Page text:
Red Ribbon Report

Red Ribbon Report


After several states passed their own laws regarding partner notification about HIV, the Centers for Disease Control and Prevention (CDC) finished a draft document making recommendations about the issue. The CDC reports that it created the guidelines so that partner notification services will be more than simply a one-time notification. The guidelines also address controversial issues such as confidentiality. Federal laws require states to make an effort to notify people potentially infected with HIV, but a lack of CDC guidelines has hindered efforts, the agency says. The guidelines suggest partner counseling and referral services, a comprehensive program that recommends long-term counseling and support for a lifelong medical condition. Guidelines also suggest client-centered counseling and support for people who want to notify partners themselves. … Meanwhile, the Canadian government has ruled that any person with HIV must notify a partner before unprotected sexual intercourse. The infected person will face jailing if he fails to do so. HIV activists in that country are reluctant of the law because they do not want to see a disease such as HIV criminalized.


HIV-infected prison inmates present unique challenges to clinicians, since the population is closely contained and often includes people at high risk for the disease. Statistics gathered at the end of 1995 show that the AIDS rate among prisoners in the United States was six times higher than that of the rest of the population. The U.S. House of Representatives recently passed legislation requiring that officials administer HIV tests to federal inmates who will serve at least 6 months in prison. Some groups, such as the American Civil Liberties Union, worry that the testing will not be accompanied by treatment. … Perhaps the HIV rate among prisoners will drop considering research revealing that heroin and other injection drug use among suspected offenders may be on the decline. A recent study done by the National Development and Research Institutes in New York City discovered that drug use among arrested subjects in 23 urban areas had declined. Researchers were surprised by the study’s findings because other reports say that heroin use is actually on the rise in the population of young drug addicts.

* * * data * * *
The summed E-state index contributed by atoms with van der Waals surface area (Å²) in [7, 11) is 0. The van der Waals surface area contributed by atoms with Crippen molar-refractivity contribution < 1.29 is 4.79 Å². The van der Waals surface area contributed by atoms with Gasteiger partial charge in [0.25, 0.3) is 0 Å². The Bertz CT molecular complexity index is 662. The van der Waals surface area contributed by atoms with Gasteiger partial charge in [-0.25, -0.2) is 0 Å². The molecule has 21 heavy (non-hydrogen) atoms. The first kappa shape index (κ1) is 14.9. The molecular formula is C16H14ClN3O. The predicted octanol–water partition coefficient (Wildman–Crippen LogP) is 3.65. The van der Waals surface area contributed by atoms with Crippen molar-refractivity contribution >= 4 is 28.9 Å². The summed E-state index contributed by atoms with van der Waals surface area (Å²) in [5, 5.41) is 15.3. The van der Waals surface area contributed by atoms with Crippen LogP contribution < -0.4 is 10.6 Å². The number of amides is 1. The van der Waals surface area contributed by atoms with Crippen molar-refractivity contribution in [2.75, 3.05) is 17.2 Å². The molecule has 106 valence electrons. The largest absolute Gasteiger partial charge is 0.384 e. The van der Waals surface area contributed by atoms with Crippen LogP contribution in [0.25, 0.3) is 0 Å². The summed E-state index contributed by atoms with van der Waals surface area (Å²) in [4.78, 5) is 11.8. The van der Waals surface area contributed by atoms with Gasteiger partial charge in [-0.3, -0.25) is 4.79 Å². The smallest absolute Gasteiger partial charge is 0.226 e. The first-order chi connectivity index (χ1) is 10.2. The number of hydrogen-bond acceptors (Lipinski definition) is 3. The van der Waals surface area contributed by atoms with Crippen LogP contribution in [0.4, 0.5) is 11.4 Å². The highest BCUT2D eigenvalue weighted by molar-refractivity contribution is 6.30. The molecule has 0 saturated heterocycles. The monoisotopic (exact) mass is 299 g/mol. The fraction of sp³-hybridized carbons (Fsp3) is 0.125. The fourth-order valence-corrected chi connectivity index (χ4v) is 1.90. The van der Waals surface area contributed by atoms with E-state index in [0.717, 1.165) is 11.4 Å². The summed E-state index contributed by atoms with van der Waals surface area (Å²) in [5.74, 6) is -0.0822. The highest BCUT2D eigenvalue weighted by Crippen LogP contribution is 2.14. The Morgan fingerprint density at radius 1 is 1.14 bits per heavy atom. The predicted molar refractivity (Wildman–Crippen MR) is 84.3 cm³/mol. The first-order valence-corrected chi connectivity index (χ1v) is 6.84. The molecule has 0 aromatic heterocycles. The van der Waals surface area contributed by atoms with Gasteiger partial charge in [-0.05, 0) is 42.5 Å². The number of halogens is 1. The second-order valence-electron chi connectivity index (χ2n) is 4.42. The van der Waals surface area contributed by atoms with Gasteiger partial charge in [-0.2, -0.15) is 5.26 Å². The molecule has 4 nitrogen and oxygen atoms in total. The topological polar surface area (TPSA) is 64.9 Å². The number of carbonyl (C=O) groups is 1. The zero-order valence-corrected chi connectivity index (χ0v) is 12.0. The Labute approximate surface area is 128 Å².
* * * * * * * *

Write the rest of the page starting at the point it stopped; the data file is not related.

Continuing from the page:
After discovering that dosing three times per day is better than twice-a-day dosing, Merck announced that it was stopping research on its twice-daily indinavir (Crixivan) drug regimen. The research studied Crixivan dosed twice a day as it works in combination with 3TC and AZT. Merck says patients currently taking that combination should continue taking Crixivan three times a day. The company is going to continue research on twice-daily dosing with other protease inhibitors.


The mainstream media frequently reports on the incidence of HIV in Africa, India and the United States. But officials at the World Health Organization (WHO) predict that by 2000, the Western Pacific region of the world will have 1.5 million cases of HIV. According to the WHO, chlamydia, gonorrhea and syphilis make up 35 million new STD cases in the Western Pacific each year, and affect approximately 2% to 5% of people who are sexually active. … News reports from China say that the country’s first condom vending machine is so successful that more machines will be placed in other cities in the country. Vendors placed the first machine in the town of Shenzhen, where prostitution is widespread. … Physicians in Ireland warn that they are seeing an increase in mothers who contracted HIV through heterosexual sex, and that there will be an increase in babies born with HIV if preventive action is not taken. They report that from 1987 to 1988, 74% of HIV-infected mothers were IV drug users and 26% contracted HIV through heterosexual contact. A decade later, the number of HIV-infected women who were drug users dropped to 30%, while those who contracted HIV through heterosexual contact rose to 70%.

Send your AIDS news to: Christine Leccese, ADVANCE for Nurse Practitioners, 2900 Horizon Drive, King of Prussia, PA 19406-4025; fax: (610) 278-1425; e-mail: [email protected]

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